I'm often asked by well meaning friends, family and or clients for a "nutrition plan." The conversation goes something like this:
Client: Man, I need to eat better. Would you write me a diet plan?
Me: Yeah, I can do that......but
Here's the but - I can write someone a nutrition plan (I hate the word diet)...But is it really necessary? Assuming I'm communicating with an adult, I truly believe that we all intuitively know what is good for us and what isn't. Right? For example, if you were asked, "is steamed broccoli better for you than cheesy tator tots (despite being insanely delicious)?"
For most of us that answer would be relatively easy. We were all told as kids by our parents, grandparents, friends parents, and just about every well meaning adult to eat our vegetables. Turns out, they were telling the truth! If you grew up in the late 70's or 80's chances are most of your "snacks" were fresh fruit...not fruit roll ups.
The point is this, most of us already know that we should eat lean meat, vegetables, and fruit. Now, maybe in what quantities and at what times of the day could still be a mystery, but that's minutiae in my opinion. Getting back to my original analogy, I think the reason people ask for a nutrition plan is because they want a stimulus for change. It's very akin to someone being more motivated to train when they have a plan.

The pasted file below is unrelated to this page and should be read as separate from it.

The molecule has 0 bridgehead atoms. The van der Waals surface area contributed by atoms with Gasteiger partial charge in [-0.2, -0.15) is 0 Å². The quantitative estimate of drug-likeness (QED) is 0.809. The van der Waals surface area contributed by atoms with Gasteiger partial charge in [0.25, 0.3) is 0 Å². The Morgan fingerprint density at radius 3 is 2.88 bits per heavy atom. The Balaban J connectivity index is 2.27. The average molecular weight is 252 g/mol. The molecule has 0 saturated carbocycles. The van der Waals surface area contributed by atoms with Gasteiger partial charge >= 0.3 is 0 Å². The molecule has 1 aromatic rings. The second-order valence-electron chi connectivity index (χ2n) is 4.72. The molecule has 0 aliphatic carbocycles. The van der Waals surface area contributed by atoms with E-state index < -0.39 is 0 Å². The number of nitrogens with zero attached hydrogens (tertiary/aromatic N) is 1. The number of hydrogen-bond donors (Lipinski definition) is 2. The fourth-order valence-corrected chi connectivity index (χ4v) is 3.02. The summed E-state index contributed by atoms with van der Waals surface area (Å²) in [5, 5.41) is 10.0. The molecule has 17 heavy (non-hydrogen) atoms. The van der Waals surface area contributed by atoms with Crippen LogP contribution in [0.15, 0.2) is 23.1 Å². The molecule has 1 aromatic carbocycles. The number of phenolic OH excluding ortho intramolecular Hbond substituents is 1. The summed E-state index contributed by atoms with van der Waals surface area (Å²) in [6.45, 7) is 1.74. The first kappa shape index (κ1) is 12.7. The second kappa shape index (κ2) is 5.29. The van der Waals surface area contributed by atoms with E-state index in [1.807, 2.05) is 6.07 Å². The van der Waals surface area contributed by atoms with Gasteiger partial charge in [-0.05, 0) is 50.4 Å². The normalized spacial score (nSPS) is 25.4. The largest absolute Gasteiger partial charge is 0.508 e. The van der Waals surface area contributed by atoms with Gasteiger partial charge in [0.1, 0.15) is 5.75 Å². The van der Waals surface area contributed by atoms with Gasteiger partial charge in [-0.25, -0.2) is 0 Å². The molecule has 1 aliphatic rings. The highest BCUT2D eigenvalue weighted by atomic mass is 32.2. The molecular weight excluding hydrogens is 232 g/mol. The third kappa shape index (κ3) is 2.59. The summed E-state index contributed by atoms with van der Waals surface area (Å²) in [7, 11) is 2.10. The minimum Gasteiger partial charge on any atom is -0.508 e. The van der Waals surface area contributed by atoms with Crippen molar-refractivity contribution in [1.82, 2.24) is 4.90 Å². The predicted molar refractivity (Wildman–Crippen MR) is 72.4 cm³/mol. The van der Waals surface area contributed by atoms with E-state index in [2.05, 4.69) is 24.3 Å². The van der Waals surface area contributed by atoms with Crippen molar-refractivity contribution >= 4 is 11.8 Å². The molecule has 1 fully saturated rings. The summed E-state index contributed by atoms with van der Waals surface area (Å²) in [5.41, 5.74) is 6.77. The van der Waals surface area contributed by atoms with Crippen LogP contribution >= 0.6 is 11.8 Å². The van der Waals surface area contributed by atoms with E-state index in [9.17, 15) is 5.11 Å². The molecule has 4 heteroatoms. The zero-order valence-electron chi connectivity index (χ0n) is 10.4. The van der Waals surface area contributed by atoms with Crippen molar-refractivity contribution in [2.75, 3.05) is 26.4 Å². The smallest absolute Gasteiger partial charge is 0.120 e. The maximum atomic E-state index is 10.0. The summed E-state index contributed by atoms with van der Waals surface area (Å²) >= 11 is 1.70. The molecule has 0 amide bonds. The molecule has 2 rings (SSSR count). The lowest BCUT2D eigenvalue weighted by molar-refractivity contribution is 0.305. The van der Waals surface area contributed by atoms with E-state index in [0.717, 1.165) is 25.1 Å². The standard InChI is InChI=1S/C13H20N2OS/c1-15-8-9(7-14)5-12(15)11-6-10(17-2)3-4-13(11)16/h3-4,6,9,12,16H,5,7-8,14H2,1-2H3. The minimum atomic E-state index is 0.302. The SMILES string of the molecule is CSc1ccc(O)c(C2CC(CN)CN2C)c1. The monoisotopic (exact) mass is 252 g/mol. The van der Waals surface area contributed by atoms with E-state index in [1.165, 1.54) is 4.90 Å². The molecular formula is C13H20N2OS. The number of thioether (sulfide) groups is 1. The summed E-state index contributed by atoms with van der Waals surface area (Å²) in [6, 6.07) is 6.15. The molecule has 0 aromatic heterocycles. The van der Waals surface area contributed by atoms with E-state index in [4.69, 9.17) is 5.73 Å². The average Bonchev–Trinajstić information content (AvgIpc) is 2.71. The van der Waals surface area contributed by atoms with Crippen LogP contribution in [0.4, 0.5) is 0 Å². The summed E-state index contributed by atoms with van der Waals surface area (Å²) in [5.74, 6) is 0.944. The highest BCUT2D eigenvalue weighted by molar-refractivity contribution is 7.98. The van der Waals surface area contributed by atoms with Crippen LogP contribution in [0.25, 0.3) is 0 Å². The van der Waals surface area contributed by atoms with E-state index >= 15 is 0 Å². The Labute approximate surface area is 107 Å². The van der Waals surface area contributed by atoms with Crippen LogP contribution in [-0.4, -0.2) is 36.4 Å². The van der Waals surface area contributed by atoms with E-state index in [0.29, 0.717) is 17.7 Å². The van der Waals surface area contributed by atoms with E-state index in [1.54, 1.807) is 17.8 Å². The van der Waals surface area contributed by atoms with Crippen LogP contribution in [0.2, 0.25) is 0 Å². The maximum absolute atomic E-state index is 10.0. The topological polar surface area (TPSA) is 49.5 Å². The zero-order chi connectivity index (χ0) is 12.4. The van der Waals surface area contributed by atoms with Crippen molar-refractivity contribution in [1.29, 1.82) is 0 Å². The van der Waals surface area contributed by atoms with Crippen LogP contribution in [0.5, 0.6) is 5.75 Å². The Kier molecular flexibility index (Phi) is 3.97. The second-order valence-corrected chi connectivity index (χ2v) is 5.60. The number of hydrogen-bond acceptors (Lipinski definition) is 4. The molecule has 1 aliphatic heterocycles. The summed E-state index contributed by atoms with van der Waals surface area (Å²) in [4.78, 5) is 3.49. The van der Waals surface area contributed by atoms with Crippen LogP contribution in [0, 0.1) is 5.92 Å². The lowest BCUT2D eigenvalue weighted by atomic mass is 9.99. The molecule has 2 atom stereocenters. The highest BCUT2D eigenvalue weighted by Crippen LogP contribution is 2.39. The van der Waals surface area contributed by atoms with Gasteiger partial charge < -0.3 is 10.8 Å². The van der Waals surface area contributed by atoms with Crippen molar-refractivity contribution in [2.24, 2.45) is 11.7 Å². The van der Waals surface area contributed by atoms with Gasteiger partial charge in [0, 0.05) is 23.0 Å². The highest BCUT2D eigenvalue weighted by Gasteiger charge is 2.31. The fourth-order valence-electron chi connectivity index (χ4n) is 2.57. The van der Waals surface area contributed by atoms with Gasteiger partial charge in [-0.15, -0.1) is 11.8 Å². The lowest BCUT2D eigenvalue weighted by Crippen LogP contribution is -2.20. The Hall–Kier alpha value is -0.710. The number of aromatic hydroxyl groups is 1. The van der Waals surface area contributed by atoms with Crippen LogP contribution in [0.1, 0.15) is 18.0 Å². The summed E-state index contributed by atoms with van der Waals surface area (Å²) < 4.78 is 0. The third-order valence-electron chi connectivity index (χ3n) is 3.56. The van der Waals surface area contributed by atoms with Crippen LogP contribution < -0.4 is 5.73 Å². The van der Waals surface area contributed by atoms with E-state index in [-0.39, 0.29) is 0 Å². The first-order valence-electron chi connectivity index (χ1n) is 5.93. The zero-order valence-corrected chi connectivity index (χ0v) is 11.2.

side note: if you are reading this, you workout, and you don't have a qualified someone writing your workouts...you should!
To me, "change stimulus" taken a step forward is also known as habit change - and that is where the gold is at. While I contend that we all intuitively understand how to eat, we are all not equally in the HABIT of eating well.
There are some outstanding coaches such as Georgie Fear and Josh Hillis changing people's lives through creating positive and consistent habit change. People probably consider them nutrition coaches because the majority of their conversations live in and around the topic of nutrition. However, their true value comes in that they help clients establish a set of healthy habits in a way that is non threatening and for lack of a better term...doable.
I shutter when I see (and hear) well meaning trainers take an overweight client and completely overhaul their entire nutritional approach overnight. Not gonna happen! They did not become overweight overnight. Chances are they have been making decisions that are counterproductive to their health for a longtime. The point is, someone eating four candy bars and three peanut butter and jelly sandwiches per day will probably fair miserably if you try restrict them to grilled chicken and vegetables on day 2 (despite that being better for them).
Long term nutritional success (and just about everything else on this planet) requires consistency. Consistency happens with small sustainable habits changed over time. The following is a link to an article by Brad Dieter of Science Driven Nutrition (love that name). Brad breaks down his top priorities for long term nutritional success into four points. It's point #1 that I feel is most important. Hint: he refers to habit change -he calls it personal change.
Take home message: Nutrition isn't complicated. Personal change can be. But it's paramount for long term sustainable change.
Give it a read. Hope you enjoy it and this blog.